Do you care enough to fight for recreational angling? Or will you continue to go fishing and ignore the threat until it’s too late?
I hope that you will read what follows and then get involved. Join Keep America Fishing. Write to your federal representatives and senators, urging them to oppose the National Ocean Policy and National Ocean Council.
Get involved. Please.
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Not surprisingly, Natural Resources Defense Council (NRDC) likes the National Ocean Policy (NOP), which would zone uses of our waters, inevitably telling anglers where they can and cannot fish.
The sad and all too predictable aspect of this support is that the NRDC tries to make the argument that the NOP “will help fishermen.” I’d have much more respect for the organization if it simply supported the Big-Government strategy and left it at that.
Instead, it uses misinformation, half-truths, and, yes, even lies to try to convince anglers to swallow the cyanide pill because it will be good for them. One of the most blatant lies from the NRDC blog is this:
“The National Ocean Policy’s development benefitted from a robust stakeholder engagement process, which included hundreds of recreational and commercial fishermen and the organized sportfishing lobbies.”
The truth is that the NOP policy was a done deal when President Obama took office in January of 2009. Environmental groups put down the foundation as soon as he was elected in November of 2008. Most everything since has been window-dressing, to make it appear as if a “robust stakeholder engagement process” has been occurring.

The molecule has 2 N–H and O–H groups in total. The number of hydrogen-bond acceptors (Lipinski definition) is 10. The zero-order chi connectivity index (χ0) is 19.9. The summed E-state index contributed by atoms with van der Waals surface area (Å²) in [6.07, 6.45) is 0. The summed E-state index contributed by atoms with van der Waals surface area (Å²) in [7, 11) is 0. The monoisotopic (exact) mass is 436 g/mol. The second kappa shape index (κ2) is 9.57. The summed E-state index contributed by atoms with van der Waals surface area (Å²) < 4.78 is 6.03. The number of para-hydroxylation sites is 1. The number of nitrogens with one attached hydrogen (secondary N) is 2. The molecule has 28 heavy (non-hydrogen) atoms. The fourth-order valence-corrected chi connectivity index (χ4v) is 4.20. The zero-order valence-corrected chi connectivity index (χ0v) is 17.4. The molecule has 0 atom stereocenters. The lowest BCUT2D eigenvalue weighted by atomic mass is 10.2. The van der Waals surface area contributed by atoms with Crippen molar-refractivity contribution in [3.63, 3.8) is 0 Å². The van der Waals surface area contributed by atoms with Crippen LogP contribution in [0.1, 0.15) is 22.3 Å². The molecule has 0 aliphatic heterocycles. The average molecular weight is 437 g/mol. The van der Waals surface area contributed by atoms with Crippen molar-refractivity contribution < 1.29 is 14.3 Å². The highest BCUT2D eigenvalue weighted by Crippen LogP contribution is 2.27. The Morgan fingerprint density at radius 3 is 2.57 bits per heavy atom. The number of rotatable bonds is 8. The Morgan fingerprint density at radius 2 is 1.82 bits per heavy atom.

Certainly organizations including the Recreational Fishing Alliance (RFA), the American Sportfishing Association, the Congressional Sportsmen’s Foundation, and others have lobbied on behalf of anglers from the beginning, and they continue to do so. But they’re playing against a stacked deck.
Provided by RFA, here’s an example of angler “support” for the NOP, from October testimony before the House Natural Resources Committee:
40:20 - Rep. Rush Holt (D-NJ) provides single token letter of angler support for the executive order (implementing NOP), that of John McMurray, an advisor for Environmental Defense Fund hand-picked by Dr. Jane Lubchenco to represent New York fishermen at the Mid-Atlantic Fishery Management Council (MAFMC).
1:34:10 - Rep. Don Young (R-AK) grills Dr. Lubchenco on her comments that "quite a few fishermen" support the executive order, though she's unable to produce a name except to say the MAFMC ("same one as you put catch shares involved into," replies Young.)
The only brief interruption for the Big Government steamroller occurred in the spring of 2010. Largely unnoticed, I had been writing about the Interagency Ocean Policy Task Force (precursor to National Ocean Council) since the previous fall, warning that it posed a threat to the future of recreational fishing for ESPN’s now defunct Outdoors website.
And that leads me to the second lie in the NRDC blog:
“Shortly before the National Ocean Policy was established, a firestorm broke out when a columnist for ESPN.com spread the unfounded rumor that the policy would close off large swaths of the ocean to fishing.”
Here is what really happened:
In March of 2010, a disreputable internet “journalist” found one of my articles and, in response, posted a piece with a headline that screamed “ESPN Claims Obama Is About to Ban Fishing.”
But I didn’t say that in any of the 10 articles on the subject that I had written to that point. And I still haven’t said it.
What I said and continue to say is that the National Ocean Policy puts into place a system that threatens the future of recreational fishing. It will be death by a thousand cuts as one fishery after another is closed by “zoning.”
Yet, that yellow journalism directed enough attention to the issue that the Obama Administration was forced to address concerns about recreational fishing. In other words, it was slowed for a time, doing damage control.
Since, the Big Government juggernaut has been rolling right along.
But with the close of public comments for the NOP implementation, pushback is occurring, both in Congress (See my previous post) and at the state level (See States Fight Back Against National Ocean Council on Feb. 13). Additionally, court challenges likely will be coming under the 10th Amendment, which preserves states’ rights.
The odds are against us, especially in the short term, but we might win this battle yet if enough anglers will fight for what they love.